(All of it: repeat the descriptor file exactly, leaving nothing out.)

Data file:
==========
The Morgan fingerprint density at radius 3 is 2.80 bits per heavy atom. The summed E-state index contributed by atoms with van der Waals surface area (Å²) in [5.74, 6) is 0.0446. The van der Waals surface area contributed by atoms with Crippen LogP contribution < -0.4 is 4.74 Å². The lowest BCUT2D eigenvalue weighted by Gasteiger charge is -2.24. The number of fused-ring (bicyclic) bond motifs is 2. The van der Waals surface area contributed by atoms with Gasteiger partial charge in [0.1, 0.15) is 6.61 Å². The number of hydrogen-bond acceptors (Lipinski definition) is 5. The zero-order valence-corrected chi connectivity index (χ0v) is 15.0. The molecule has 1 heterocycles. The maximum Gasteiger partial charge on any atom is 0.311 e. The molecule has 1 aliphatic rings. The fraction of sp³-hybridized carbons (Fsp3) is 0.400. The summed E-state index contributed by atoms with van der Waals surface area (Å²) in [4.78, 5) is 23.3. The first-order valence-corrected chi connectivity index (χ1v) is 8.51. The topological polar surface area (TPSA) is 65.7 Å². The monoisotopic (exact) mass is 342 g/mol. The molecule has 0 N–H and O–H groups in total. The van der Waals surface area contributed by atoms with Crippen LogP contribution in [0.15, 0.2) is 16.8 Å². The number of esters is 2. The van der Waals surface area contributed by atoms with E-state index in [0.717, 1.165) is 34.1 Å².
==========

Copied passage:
The Morgan fingerprint density at radius 3 is 2.80 bits per heavy atom. The summed E-state index contributed by atoms with van der Waals surface area (Å²) in [5.74, 6) is 0.0446. The van der Waals surface area contributed by atoms with Crippen LogP contribution < -0.4 is 4.74 Å². The lowest BCUT2D eigenvalue weighted by Gasteiger charge is -2.24. The number of fused-ring (bicyclic) bond motifs is 2. The van der Waals surface area contributed by atoms with Gasteiger partial charge in [0.1, 0.15) is 6.61 Å². The number of hydrogen-bond acceptors (Lipinski definition) is 5. The zero-order valence-corrected chi connectivity index (χ0v) is 15.0. The molecule has 1 heterocycles. The maximum Gasteiger partial charge on any atom is 0.311 e. The molecule has 1 aliphatic rings. The fraction of sp³-hybridized carbons (Fsp3) is 0.400. The summed E-state index contributed by atoms with van der Waals surface area (Å²) in [4.78, 5) is 23.3. The first-order valence-corrected chi connectivity index (χ1v) is 8.51. The topological polar surface area (TPSA) is 65.7 Å². The monoisotopic (exact) mass is 342 g/mol. The molecule has 0 N–H and O–H groups in total. The van der Waals surface area contributed by atoms with Crippen LogP contribution in [0.15, 0.2) is 16.8 Å². The number of esters is 2. The van der Waals surface area contributed by atoms with E-state index in [0.717, 1.165) is 34.1 Å².